On Thursday, June 22, Dr. Tim Ludwig drew an audience of 500 attendees at ASSE’s Safety 2017 to his presentation on stopping the ever-popular blame game as a safety practice and instead striving for a better understanding of human behavior. According to Dr. Ludwig, a professor at Appalachian State University, Boone, NC, if you want to “turn the lights off on your safety culture” go and blame the worker.
On the expo floor of Safety 2017, 28 vendors showcased mobile apps (tracking devices, mobile inspections, alarms and signaling devices, etc.). The new buzzword is “connectivity.” Safety pros are now using technology to respond to the exact location of an employee in distress of help while providing tools to account for the wellbeing of every worker.
On the expo floor at ASSE’s Safety 2017, Caterpillar displayed one of the latest tools in the battle against unsafe fatigue on the job. In-cab monitoring is a way to keep operators alert and safe. CAT’s Driver Safety System is a non-intrusive, in-cab fatigue detection technology that immediately alerts operators as soon as fatigue or distraction is identified. How does it work? Fatigue detection technology monitors eye-closure duration and head pose.
Muck Rack makes it simple to find people, tweets, or articles that mention any name, keyword, company, hashtag etc. We've compiled this guide to help you make the most of your search.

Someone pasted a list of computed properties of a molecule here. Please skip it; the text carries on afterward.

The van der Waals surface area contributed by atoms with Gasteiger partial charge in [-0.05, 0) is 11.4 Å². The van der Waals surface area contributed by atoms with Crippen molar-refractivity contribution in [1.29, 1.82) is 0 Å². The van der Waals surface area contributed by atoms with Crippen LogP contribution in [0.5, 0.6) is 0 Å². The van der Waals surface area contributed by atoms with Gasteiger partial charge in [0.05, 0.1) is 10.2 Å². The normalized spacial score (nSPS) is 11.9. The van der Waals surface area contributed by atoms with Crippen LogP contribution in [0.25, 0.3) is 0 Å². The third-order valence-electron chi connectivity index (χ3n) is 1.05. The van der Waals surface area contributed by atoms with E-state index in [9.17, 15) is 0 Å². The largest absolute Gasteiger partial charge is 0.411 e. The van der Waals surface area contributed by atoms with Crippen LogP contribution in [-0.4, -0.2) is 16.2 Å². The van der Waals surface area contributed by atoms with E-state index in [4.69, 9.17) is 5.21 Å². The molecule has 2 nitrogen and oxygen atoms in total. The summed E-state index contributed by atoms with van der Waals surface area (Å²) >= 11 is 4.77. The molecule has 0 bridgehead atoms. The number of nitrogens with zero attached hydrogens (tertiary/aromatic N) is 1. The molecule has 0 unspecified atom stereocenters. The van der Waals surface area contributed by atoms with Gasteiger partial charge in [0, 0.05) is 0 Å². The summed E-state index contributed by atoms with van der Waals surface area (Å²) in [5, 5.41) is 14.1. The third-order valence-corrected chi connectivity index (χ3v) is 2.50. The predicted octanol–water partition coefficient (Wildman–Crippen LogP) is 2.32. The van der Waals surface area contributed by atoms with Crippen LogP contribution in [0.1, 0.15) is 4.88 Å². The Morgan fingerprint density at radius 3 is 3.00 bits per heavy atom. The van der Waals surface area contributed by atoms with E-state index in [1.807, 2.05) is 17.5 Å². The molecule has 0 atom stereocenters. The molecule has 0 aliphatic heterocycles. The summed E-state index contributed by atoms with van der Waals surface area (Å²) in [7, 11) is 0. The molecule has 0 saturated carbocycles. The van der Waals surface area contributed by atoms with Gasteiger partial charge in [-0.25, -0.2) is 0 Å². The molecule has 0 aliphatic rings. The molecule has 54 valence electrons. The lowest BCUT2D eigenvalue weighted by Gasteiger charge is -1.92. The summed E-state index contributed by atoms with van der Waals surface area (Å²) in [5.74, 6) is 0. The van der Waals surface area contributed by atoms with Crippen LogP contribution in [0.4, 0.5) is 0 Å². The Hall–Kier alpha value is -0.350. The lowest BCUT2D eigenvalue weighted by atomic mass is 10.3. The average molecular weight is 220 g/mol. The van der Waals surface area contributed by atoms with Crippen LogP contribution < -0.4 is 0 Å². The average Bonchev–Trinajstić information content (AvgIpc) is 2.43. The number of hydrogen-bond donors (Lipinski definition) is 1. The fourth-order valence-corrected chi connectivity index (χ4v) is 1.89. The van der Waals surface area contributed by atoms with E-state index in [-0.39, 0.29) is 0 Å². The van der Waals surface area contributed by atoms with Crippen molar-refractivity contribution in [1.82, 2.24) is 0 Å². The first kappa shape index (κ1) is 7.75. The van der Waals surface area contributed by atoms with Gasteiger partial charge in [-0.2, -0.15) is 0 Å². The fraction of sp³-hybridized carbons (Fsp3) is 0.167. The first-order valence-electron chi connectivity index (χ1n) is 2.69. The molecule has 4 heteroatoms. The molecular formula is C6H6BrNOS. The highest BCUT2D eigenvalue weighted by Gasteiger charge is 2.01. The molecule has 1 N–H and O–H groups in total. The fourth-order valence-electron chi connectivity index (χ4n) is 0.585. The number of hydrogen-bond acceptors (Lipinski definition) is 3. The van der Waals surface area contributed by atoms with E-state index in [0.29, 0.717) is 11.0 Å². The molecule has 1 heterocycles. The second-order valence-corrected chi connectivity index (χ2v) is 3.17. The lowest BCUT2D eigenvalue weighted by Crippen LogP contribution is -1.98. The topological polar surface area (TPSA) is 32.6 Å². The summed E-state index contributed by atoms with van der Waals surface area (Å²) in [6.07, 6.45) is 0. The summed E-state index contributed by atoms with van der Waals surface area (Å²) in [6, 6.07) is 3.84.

Selecting a term
Start searching tweets, articles from media outlets, articles mentioned in tweets, journalists'
names, titles and bios with some suggested searches:
Companies or Topics (e.g. iPhone, Microsoft)
Phrases (e.g. "cloud computing") — use quotes to keep the terms together
Twitter handles (e.g. @username) — returns those who have mentioned or replied to
Names (e.g. "David Pogue")
Hashtags (e.g. #sxsw, #london2012)
Bio details (e.g. vegan, Olympics, father)
Muck Rack's Advanced Search allows for many boolean operators.
Find results that mention multiple specified terms, use AND or
+. For example, ensure each result contains both Elon Musk and Mark Zuckerberg by
searching Obama AND Romney or Obama + Romney.
Use the operators OR or , to broaden your search when you'd like either of
multiple terms to appear in results. (This is the default behavior of our search when no operators
are used.) For example, search for democrat OR republican to find results that refer to
Democrats and/or Republicans.
Use NOT or - to subtract results from your search. For
example, searching Disney will yield results about the Walt Disney Company as well as Walt Disney
World Resort. To exclude mentions of Disney World, search for Disney -World or Disney
When using one of these operators with a phrase, enclose it in quotation marks. For example, you can
find results about smartphones excluding Apple's iPhone 4S by searching smartphone -"iPhone
Exact case matching or punctuation
If you're searching for a brand name or keyword that relies on specific punctuation marks or capitalization, you can
find results that match your exact query by adding matchcase: before the keyword you're searching for, like matchcase:E*TRADE .
Use parentheses to separate multiple
boolean phrases. For example, to find journalists talking about having fun in Disney World or
Disneyland, search for ("disney world" OR disneyland) AND fun.
An asterisk can be used to search for any variation of a root word truncated by the asterisk. For example, searching for admin* will return results for administrator, administration, administer, administered, etc.
A near operator is an AND operator where you can control the distance between the words. You can vary the distance the near operation uses by adding a forward slash and number (between 0-99) such as strawberries NEAR/10 "whipped cream", which means the strawberries must exist within 10 words of "whipped cream".